Friday, June 20, 2008

Messiah Complex

The other confusing thing about a "missional" bent is that it really does look like arrogance at some point. I already blogged a little about how I don't think it ultimately is arrogance to say, effectively, "I have Good News for you that you can't live without" (well, it might be arrogant to say it that way), although I definitely see how it can look like it is.

If there is a God, and He's the God portrayed in the Bible, particularly through Jesus, then the Good News surrounding that comes from Him, not from any of His so-called representatives, and so there's not a lot to do with arrogance there.

It's the so-called representatives part that seems a little off. I mean, I can say that I used to pray for movie-stars after movies when I was a kid, so in some sense I'm "wired" to pray for and care about whether or not people have a relationship with God through Jesus. And it's sort of hypocritical to say I care about something if I'm not going to try to do something about it, I suppose. But at some point I have to wrestle with the question about why I think I'm the one God wants to use to help other people get to that point. Particularly when I haven't seen Him actually do it very often, to my knowledge.

It might be a better question than "Where or to whom am I called?" More like "Am I called?" Who do I think I am? Seriously. I have lots of questions in my faith, and not a lot of answers, and the answers I feel like I have don't translate very well into dialogue with people who are disinclined to agree with me on this to begin with. Besides, my attitude is very often not "the same as that of Christ Jesus," and so I'm not sure how excellent my witness-by-example really is.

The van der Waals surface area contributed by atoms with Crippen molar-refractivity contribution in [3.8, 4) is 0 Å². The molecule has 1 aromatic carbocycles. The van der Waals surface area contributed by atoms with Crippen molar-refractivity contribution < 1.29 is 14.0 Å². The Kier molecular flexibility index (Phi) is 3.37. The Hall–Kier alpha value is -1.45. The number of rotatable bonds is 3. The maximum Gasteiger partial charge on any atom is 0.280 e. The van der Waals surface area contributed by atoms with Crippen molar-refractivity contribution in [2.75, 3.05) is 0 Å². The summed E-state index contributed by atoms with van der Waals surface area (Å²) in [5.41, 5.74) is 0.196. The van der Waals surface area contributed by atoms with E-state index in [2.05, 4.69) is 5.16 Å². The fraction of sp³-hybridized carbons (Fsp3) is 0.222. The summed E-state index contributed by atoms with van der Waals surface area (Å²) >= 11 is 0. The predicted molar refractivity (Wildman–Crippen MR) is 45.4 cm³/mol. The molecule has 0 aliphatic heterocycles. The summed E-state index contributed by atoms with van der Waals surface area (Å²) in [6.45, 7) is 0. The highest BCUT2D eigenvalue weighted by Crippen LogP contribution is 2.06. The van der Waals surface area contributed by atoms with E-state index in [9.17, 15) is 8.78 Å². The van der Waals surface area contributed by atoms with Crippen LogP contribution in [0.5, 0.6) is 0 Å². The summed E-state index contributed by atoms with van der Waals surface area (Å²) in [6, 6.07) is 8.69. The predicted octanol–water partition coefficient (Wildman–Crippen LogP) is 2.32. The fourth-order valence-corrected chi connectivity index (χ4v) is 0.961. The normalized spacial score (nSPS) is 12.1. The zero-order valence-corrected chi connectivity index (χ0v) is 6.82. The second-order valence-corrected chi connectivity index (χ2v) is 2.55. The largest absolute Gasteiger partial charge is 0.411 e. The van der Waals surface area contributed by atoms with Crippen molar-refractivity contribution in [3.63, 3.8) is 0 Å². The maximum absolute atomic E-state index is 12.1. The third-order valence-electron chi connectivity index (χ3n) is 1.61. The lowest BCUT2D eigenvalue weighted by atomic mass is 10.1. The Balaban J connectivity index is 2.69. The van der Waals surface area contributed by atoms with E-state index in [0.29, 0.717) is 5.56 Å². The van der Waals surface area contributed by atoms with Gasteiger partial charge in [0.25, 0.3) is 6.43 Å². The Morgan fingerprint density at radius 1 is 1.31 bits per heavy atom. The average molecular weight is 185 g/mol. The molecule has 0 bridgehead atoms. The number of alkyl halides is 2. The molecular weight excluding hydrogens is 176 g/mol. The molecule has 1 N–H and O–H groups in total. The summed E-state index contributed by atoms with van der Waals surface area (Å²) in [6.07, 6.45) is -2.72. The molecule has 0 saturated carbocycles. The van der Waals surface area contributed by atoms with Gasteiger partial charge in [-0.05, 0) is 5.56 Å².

I would like to assert here in all honesty that this question did not arise from an outside source; I've been mulling it over a little (and avoiding it a lot) for quite some time now. What kind of messed up Messiah complex did it take to make me think I myself had something to offer the people of East London--or does it take to make me think that somehow the Milk Guy or the people of my city in general need me in their lives to show them that Jesus loves them?

I really do think sometimes this ends up being more about me than about Him--or even about the other people I care about.

On the other hand, one time, within my first few months in London, I messed up. (I don't mean I only messed up once in London. I wish! I'm just talking about this one time.) I honestly don't even remember all the specifics, but I know that I ended up looking somewhat hypocritical and I was keenly aware of how that was, in that moment, going to make all my nice words about Jesus up to that point, sound. I walked home that night feeling all self-flagellating and I remember articulating in my head the words, "I don't deserve to be a missionary!"

And suddenly it was like my brain stopped and Someone else thought into it, "Bingo!" Or "You sure don't!" Or, "Well, duh!" Or, "Seriously? Is that why you thought you were here?" Something like one or a whole bunch of those. And then the thought went on to assure me that, regardless of my inherent merit or ability to do the job, He was the one who had brought me there, and I just needed to keep going.